This week the YourProperty experts consider an interesting situation that arose when a letting agent rented out a property on a short-term holiday rental basis, without getting authorisation from the property owner.
Although the details of the situation are sketchy, it would appear that the reader has a pre-existing relationship with the agent concerned, as the latter appears to have keys to the property and has let it previously.
It is also not clear whether the agent is required to obtain specific permission from the reader when placing a tenant but, based on his reaction, this seems to be the case.
According to Sean Radue of Radue Attorneys, an agent typically acts on a mandate from a client, which permits the agent to act on his or her behalf.
“In this instance, it seems that the reader has a property available for holiday rentals and the agent acts as the point of contact in negotiating rental and other fees for its use.”
Radaue says such a mandate need not extend as far as confirming the booking and proceeding with the occupation by the tenant.
“These steps could be reserved for the owner and he would retain the final say over who may rent his property and on what terms.”
This is not necessarily a typical example of the manner in which such an arrangement would operate, says Radue.
“Many owners of rental properties trust their agent to take care of all such arrangements, possibly within agreed parameters.”
Thus, as long as the agent ensures that the tenant is suitable, provides a deposit and is able to pay the balance, the agent is permitted to make all the arrangements, says Radue.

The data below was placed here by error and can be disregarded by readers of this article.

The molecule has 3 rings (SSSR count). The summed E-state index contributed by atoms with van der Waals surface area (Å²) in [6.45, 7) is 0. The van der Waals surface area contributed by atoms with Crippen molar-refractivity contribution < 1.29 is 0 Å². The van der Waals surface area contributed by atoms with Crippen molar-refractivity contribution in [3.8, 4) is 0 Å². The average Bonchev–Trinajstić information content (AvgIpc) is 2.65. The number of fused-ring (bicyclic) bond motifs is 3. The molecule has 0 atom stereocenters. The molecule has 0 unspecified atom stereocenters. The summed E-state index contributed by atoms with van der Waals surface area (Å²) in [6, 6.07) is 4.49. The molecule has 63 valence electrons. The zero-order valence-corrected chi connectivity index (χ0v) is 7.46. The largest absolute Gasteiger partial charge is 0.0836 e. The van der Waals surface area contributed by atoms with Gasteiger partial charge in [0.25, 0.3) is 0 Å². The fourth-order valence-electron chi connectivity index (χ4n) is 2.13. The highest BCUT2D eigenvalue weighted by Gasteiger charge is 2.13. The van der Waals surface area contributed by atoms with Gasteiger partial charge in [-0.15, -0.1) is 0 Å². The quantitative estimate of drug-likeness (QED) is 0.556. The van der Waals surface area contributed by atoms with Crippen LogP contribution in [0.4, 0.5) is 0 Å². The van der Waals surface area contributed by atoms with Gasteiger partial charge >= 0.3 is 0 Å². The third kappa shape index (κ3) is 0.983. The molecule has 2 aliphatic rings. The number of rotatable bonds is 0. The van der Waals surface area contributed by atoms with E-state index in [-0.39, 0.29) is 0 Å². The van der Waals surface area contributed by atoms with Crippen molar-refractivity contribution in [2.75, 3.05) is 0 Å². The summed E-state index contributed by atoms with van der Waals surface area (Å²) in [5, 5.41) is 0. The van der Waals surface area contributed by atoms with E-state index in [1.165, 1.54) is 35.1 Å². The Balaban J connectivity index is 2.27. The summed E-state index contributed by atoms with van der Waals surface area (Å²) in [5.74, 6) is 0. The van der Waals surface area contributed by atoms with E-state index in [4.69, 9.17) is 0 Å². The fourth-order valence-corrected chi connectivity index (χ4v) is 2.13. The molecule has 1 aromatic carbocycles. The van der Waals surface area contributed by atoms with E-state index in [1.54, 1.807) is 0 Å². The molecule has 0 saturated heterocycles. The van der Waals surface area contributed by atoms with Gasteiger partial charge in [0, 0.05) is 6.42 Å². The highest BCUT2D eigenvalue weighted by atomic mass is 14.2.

“The agent will merely report to the owner on a regular basis and pay over any monies less his commission or fees.”
If the agent did not have the required consent to proceed in this instance, he or she then acted outside of the terms of the given mandate, says Grant Hill of Miller Bosman Le Roux Attorneys in Somerset West.
“Presumably the owner was paid his portion of the rental monies for the use of the property, so the damages he suffered may be complicated to calculate but this may be something for him to explore with his attorney.”
Hill says another aspect to consider may be that of criminal charges if the agent did not have keys to the property and gained access illegally.
“The agent may also have fraudulently portrayed that he or she had the necessary authority to rent the property.”
In any event, the reader could consider lodging a complaint with the Estate Agency Affairs Board, says Hill.
“Based on the information we have, it would appear that the agent acted in a manner that breached one or more rules in the board’s Code of Conduct.”
See the reader’s question here.